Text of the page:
The Bishops of Africa Plead Their Case Before the IMF

Source: FSSPX News

A SECAM assembly of bishops

The bishops of Africa took advantage of the recent Annual Meetings of the International Monetary Fund (IMF) and the World Bank Group in order to sound the alarm on the state of debt in their countries and to call for a change in perspective for the richest countries on the African continent.

The Annual Meetings of the Boards of Governors of the World Bank Group and of the International Monetary Fund (IMF) are an opportunity to gather together participants from diverse backgrounds: leaders of the public sector (central banks, ministries of finance and development, parliamentarians) and the private sector (representatives of civil society organizations, experts from academic circles), around global economic issues.

The recent assembly for these meetings unfolded this year in Marrakech (Morocco) from October 9 to 15, 2023. It was a highly symbolic meeting since it was the first to be organized on the African continent for 50 years, so suffice it to say that the organizers were reminded that Africa was very much at the heart of their concerns.

Opposing Points of View

The Church in Africa seized this opportunity to refocus the discussions and try to debunk the misconceptions of a West which sees, in the difficult demographic transition and the lack of control over the birth rate, one of the principle causes of poverty and destabilization on the continent.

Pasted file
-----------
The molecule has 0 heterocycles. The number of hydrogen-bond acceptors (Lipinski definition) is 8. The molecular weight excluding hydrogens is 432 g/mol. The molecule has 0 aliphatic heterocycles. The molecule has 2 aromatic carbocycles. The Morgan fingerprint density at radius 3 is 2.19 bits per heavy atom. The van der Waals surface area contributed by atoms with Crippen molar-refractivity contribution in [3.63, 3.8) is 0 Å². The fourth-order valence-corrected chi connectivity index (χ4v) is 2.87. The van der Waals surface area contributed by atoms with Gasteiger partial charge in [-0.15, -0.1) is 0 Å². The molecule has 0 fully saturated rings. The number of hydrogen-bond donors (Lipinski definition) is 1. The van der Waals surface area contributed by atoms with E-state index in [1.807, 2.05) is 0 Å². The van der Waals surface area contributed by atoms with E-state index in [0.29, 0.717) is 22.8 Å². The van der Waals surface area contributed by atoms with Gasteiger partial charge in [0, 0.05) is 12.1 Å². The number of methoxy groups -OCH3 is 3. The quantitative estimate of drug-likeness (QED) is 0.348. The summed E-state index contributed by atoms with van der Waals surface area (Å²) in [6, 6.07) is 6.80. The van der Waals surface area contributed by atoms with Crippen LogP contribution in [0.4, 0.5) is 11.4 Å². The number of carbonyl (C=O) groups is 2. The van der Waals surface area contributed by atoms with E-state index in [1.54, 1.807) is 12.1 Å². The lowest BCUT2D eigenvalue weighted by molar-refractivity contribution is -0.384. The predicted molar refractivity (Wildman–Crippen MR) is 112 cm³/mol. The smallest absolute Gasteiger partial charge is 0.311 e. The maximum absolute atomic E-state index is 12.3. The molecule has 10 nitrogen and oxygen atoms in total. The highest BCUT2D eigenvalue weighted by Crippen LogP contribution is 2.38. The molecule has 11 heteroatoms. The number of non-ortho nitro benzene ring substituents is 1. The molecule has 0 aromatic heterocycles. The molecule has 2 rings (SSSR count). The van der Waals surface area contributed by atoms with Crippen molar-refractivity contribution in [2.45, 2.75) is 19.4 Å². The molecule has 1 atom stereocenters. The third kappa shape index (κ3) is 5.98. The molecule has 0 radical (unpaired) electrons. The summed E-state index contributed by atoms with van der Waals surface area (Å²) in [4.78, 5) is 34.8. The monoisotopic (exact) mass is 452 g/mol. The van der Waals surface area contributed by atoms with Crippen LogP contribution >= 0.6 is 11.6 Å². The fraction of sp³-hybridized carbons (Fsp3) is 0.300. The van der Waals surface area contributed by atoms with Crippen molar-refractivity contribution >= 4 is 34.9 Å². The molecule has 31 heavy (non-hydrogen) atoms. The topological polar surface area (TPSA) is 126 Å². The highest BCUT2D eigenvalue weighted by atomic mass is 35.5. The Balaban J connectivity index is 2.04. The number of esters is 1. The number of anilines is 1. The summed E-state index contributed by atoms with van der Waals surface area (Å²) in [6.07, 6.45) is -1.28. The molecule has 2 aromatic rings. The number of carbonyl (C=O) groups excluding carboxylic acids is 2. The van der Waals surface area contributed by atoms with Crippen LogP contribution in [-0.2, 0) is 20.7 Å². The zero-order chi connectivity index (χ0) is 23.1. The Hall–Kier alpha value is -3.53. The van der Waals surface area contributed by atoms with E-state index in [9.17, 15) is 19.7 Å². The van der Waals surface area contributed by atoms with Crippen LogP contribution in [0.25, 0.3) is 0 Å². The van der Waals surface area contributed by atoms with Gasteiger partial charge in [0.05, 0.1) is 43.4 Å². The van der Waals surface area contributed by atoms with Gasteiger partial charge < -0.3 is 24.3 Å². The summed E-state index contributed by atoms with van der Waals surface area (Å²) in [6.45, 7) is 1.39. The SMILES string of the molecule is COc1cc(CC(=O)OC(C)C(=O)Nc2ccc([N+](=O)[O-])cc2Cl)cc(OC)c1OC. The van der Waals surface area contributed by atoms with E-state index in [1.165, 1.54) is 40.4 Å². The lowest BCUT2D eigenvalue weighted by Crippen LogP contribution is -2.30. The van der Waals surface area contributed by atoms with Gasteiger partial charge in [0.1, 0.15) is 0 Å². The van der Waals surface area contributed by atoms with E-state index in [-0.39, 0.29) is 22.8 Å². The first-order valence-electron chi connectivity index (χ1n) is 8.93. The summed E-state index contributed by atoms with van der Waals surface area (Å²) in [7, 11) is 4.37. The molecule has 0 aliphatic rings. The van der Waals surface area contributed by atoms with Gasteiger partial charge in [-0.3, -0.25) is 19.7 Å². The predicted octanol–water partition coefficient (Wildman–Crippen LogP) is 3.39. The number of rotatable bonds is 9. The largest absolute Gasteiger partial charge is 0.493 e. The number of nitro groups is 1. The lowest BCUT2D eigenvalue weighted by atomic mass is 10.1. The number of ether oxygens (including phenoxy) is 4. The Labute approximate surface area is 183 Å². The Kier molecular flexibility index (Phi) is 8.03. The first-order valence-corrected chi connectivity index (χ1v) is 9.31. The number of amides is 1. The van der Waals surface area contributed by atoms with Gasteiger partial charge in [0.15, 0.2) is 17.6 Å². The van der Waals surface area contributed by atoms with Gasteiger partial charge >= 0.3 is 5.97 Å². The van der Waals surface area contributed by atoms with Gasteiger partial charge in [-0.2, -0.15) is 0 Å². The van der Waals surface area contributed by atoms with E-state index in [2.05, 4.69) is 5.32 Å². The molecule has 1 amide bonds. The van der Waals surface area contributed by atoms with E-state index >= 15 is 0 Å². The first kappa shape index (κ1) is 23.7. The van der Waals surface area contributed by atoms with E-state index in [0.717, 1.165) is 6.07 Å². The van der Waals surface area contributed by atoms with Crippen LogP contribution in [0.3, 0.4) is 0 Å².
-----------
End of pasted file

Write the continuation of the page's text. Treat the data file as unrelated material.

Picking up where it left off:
If around 600 million Africans live beneath the poverty line and 280 million suffer from hunger, it is first and foremost owing to “the obstacle of debt that prevents many countries from having the resources to invest in crisis response and protect their most vulnerable,” writes the Symposium of Episcopal Conferences of Africa and Madagascar (SECAM).

The prelates refer to Pope John Paul II, who, in 1999, had established the link between debt and poverty; they insist that “the underlying message still holds true today.”

Some reflections were shared by the Catholic NGO Jubilee USA Network, which advocates for the reduction of the debt of developing countries. “African religious leaders are on the front lines of countries facing debt, climate and food crises,” said one of its directors, Aldo Caliari.

A Way to Resolve the Migrant Crisis?

As for the G24, so far, all requests for the cancellation of the debt of these vulnerable countries have reached deaf ears, while the IMF worries about a reduction in growth in countries in the sub-Saharan region in 2023.

But the criticisms persist, notably on the question of debt, which has little advanced: so, the request expressed by developing countries at the G24 to cancel the debt of the most vulnerable states remained unheeded.

Yet this would be, according to authorized reports, perhaps a means of resolving in large part the migrant question: greater economic stability would help population stability. But, as is almost always the case, political questions mingle with this correlation, making it much more difficult to resolve.

As a consolation prize, the African continent will obtain a third seat on the Executive Board of the IMF—a paltry result for the bishops who call, so far in vain, for “strengthening human development values” and warn of “new cycles of high indebtedness.”